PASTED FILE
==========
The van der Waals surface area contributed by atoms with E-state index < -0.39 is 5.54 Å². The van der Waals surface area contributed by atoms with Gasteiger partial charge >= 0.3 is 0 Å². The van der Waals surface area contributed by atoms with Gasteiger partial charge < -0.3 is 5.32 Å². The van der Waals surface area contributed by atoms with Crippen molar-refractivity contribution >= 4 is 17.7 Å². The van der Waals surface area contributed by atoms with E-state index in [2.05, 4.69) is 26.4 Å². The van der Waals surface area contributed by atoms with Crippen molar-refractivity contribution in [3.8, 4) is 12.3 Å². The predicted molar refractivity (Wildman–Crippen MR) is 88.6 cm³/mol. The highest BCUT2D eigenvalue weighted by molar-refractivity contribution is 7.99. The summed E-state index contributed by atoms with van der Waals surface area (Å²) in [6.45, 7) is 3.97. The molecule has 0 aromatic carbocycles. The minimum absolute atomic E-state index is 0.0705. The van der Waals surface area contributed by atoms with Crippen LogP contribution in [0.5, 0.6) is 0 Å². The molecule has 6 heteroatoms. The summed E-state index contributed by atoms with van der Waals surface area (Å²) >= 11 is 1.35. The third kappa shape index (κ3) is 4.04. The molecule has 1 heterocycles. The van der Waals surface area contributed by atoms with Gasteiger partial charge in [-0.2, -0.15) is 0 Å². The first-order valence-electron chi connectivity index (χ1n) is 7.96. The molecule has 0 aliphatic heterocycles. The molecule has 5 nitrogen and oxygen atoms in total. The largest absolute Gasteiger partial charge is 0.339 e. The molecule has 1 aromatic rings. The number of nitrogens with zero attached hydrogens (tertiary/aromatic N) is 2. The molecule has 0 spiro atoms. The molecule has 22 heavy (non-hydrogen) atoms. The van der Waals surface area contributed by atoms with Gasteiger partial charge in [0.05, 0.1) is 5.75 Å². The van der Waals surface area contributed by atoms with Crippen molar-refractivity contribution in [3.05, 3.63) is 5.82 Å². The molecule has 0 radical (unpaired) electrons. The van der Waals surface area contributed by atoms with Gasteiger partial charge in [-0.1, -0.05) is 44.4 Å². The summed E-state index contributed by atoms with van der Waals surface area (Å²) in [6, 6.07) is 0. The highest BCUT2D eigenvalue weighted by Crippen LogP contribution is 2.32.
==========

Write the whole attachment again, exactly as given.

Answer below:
The van der Waals surface area contributed by atoms with E-state index < -0.39 is 5.54 Å². The van der Waals surface area contributed by atoms with Gasteiger partial charge >= 0.3 is 0 Å². The van der Waals surface area contributed by atoms with Gasteiger partial charge < -0.3 is 5.32 Å². The van der Waals surface area contributed by atoms with Crippen molar-refractivity contribution >= 4 is 17.7 Å². The van der Waals surface area contributed by atoms with E-state index in [2.05, 4.69) is 26.4 Å². The van der Waals surface area contributed by atoms with Crippen molar-refractivity contribution in [3.8, 4) is 12.3 Å². The predicted molar refractivity (Wildman–Crippen MR) is 88.6 cm³/mol. The highest BCUT2D eigenvalue weighted by molar-refractivity contribution is 7.99. The summed E-state index contributed by atoms with van der Waals surface area (Å²) in [6.45, 7) is 3.97. The molecule has 0 aromatic carbocycles. The minimum absolute atomic E-state index is 0.0705. The van der Waals surface area contributed by atoms with Crippen LogP contribution in [0.5, 0.6) is 0 Å². The molecule has 6 heteroatoms. The summed E-state index contributed by atoms with van der Waals surface area (Å²) >= 11 is 1.35. The third kappa shape index (κ3) is 4.04. The molecule has 1 heterocycles. The van der Waals surface area contributed by atoms with Gasteiger partial charge in [-0.2, -0.15) is 0 Å². The first-order valence-electron chi connectivity index (χ1n) is 7.96. The molecule has 0 aliphatic heterocycles. The molecule has 5 nitrogen and oxygen atoms in total. The largest absolute Gasteiger partial charge is 0.339 e. The molecule has 1 aromatic rings. The number of nitrogens with zero attached hydrogens (tertiary/aromatic N) is 2. The molecule has 0 spiro atoms. The molecule has 22 heavy (non-hydrogen) atoms. The van der Waals surface area contributed by atoms with Gasteiger partial charge in [0.05, 0.1) is 5.75 Å². The van der Waals surface area contributed by atoms with Crippen molar-refractivity contribution in [3.05, 3.63) is 5.82 Å². The molecule has 0 radical (unpaired) electrons. The van der Waals surface area contributed by atoms with Gasteiger partial charge in [-0.1, -0.05) is 44.4 Å². The summed E-state index contributed by atoms with van der Waals surface area (Å²) in [6, 6.07) is 0. The highest BCUT2D eigenvalue weighted by Crippen LogP contribution is 2.32.